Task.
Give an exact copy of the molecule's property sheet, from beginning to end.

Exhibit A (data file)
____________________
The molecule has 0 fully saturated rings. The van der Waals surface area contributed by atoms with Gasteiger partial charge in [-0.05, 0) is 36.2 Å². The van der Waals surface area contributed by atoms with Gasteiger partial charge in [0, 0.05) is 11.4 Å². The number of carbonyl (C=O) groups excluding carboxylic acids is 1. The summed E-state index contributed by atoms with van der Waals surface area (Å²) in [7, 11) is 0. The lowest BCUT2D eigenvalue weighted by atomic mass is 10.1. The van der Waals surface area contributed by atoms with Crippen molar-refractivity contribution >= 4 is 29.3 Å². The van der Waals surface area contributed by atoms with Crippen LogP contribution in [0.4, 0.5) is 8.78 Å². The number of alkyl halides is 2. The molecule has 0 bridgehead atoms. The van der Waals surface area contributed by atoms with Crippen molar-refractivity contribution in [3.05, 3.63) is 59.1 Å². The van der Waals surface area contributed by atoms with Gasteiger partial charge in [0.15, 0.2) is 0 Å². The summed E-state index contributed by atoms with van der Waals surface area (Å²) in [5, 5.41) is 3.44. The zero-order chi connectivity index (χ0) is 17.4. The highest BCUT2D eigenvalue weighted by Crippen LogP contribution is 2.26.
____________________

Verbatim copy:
The molecule has 0 fully saturated rings. The van der Waals surface area contributed by atoms with Gasteiger partial charge in [-0.05, 0) is 36.2 Å². The van der Waals surface area contributed by atoms with Gasteiger partial charge in [0, 0.05) is 11.4 Å². The number of carbonyl (C=O) groups excluding carboxylic acids is 1. The summed E-state index contributed by atoms with van der Waals surface area (Å²) in [7, 11) is 0. The lowest BCUT2D eigenvalue weighted by atomic mass is 10.1. The van der Waals surface area contributed by atoms with Crippen molar-refractivity contribution >= 4 is 29.3 Å². The van der Waals surface area contributed by atoms with Crippen LogP contribution in [0.4, 0.5) is 8.78 Å². The number of alkyl halides is 2. The molecule has 0 bridgehead atoms. The van der Waals surface area contributed by atoms with Crippen molar-refractivity contribution in [3.05, 3.63) is 59.1 Å². The van der Waals surface area contributed by atoms with Gasteiger partial charge in [0.15, 0.2) is 0 Å². The summed E-state index contributed by atoms with van der Waals surface area (Å²) in [5, 5.41) is 3.44. The zero-order chi connectivity index (χ0) is 17.4. The highest BCUT2D eigenvalue weighted by Crippen LogP contribution is 2.26.